Broadly-speaking, it would be silly to consider anything other than a digital desk at this point. That said, there will be a learning curve for people that are used to analog desks.
I've been operating a Yamaha LS9-32 at church for the past four years or so, and have found it to be an excellent board.
Now, for your requirements:
We have a fairly flexible budget, but system under $10k would be best.
Ours was purchased four years ago for ~$8500 US. I'm not certain, but logic says that it would be cheaper than that now.
We'd really need to have at least 10 aux sends, plus stereo mains
It has 16 aux sends in addition to the stereo mains.
We'd like to have more inputs, but we've gotten along fine with 32.
This is a want, not a need.
The LS9-32 has 32 faders and 32 inputs on-board, and you can add an additional 32 inputs via an external digital input module if needed. The additional 32 channels are accessible on the desk by switching from the "1-32 Layer" to the "33-64 Layer".
It shouldn't be any bigger physically than our GL2200, otherwise we
have to start moving things around in the booth and we don't want to
The LS9-32 is roughly 35"x20". I wasn't able to find the specs of the GL2200 to compare size.
In addition to the above, here are a few high-level features that I enjoy:
- Each channel has a 4-band, fully-sweepable parametric EQ, and two dynamics "slots"
- The channel dynamics slots can be used for compressors, gates, limiters, de-essers, etc.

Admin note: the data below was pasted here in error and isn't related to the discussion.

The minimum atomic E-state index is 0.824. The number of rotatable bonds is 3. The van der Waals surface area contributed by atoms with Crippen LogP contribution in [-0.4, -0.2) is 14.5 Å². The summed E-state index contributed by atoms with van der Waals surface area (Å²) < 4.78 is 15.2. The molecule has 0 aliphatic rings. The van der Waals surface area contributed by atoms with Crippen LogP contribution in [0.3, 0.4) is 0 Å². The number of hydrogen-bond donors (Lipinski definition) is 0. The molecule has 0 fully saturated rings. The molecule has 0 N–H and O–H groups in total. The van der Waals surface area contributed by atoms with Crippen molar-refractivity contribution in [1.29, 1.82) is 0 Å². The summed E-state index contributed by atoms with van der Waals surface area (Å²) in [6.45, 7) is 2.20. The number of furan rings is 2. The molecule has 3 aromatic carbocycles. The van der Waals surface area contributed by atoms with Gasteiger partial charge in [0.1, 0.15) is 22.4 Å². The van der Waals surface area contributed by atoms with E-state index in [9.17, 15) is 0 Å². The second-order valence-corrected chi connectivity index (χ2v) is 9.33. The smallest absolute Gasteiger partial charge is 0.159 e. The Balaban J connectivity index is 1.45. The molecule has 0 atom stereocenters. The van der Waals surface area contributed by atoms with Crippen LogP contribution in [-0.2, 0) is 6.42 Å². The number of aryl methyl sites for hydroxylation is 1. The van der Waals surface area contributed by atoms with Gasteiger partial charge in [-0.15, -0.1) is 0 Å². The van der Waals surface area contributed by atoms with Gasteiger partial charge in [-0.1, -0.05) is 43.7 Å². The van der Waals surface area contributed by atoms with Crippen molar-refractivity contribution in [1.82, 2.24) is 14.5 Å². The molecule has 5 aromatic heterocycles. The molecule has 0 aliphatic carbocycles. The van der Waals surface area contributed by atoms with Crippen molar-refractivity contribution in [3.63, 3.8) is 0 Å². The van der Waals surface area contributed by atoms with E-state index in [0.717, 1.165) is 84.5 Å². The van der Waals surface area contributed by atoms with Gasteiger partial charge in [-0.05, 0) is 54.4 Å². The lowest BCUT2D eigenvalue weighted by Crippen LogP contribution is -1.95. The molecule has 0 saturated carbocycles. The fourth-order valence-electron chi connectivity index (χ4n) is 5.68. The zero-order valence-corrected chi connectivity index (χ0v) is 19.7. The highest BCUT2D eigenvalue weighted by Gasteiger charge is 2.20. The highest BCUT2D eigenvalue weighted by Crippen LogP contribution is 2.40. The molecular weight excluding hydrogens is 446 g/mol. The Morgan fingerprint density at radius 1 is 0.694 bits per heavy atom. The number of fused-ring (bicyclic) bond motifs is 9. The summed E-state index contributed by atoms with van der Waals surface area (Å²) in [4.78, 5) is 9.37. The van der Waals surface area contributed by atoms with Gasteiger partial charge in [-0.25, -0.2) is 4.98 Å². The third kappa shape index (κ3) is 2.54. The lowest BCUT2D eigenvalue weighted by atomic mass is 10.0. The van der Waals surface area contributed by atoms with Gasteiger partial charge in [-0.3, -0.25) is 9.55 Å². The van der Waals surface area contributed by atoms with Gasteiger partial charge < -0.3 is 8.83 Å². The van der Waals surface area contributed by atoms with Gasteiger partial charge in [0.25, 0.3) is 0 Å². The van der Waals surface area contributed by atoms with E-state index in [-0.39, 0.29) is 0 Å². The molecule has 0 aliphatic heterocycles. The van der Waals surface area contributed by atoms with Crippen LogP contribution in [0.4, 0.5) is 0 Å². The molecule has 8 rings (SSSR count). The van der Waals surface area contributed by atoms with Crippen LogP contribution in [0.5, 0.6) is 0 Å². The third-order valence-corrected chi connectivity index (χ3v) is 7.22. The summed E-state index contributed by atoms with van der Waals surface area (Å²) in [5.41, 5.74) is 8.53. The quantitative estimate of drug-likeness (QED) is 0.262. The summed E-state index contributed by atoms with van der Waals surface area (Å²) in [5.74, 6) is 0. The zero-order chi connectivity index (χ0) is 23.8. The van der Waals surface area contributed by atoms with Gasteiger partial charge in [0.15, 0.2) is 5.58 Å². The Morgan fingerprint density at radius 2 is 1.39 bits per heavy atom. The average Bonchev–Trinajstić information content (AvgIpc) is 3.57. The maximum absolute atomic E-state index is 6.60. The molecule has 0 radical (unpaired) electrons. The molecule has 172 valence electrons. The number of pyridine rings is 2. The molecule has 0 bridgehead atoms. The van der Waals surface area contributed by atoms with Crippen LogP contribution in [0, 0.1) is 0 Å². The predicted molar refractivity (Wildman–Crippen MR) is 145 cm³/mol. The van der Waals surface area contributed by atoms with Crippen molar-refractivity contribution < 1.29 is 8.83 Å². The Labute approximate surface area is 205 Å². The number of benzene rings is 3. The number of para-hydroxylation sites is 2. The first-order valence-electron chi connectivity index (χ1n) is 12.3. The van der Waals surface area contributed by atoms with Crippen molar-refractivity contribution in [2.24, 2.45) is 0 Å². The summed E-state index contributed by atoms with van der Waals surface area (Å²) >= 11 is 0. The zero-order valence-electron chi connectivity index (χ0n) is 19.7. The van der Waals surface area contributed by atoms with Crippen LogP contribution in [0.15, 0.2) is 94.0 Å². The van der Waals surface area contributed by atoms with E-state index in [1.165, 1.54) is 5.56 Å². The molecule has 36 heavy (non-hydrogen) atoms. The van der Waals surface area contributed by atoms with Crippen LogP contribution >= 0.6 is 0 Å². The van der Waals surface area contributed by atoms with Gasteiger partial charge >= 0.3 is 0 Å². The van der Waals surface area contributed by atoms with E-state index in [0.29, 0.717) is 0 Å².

- The LS9 has on-board effects "racks", with a wide variety of reverbs, delays, choruses, etc.
- On-board recorder, with inputs you can assign arbitrarily to discrete channels, auxes, or mains
- Motorized faders along with a generous scene memory
- "Guest mode" - with this, nearly all of the board's features are either unavailable or locked. Prevents guests or new users from doing something stupid
- The Yamaha "StageMix" iPad app. This is huge. It's a free app that connects to your board via Wifi. Nearly all of the functionality of the board is available through the app. This lets me do things like be on-stage during sound check to listen and adjust monitor mixes. Also, I can roam the floor, on-axis with the PA and hear the actual mix instead of having to guess from the sound loft.
Our sound staff is exclusively non-pro volunteers (including myself), and while there was a bit of an adjustment period, all of them were able to pick up the basics fairly quickly, and have been expanding their usage and knowledge of the board each time they're on the schedule.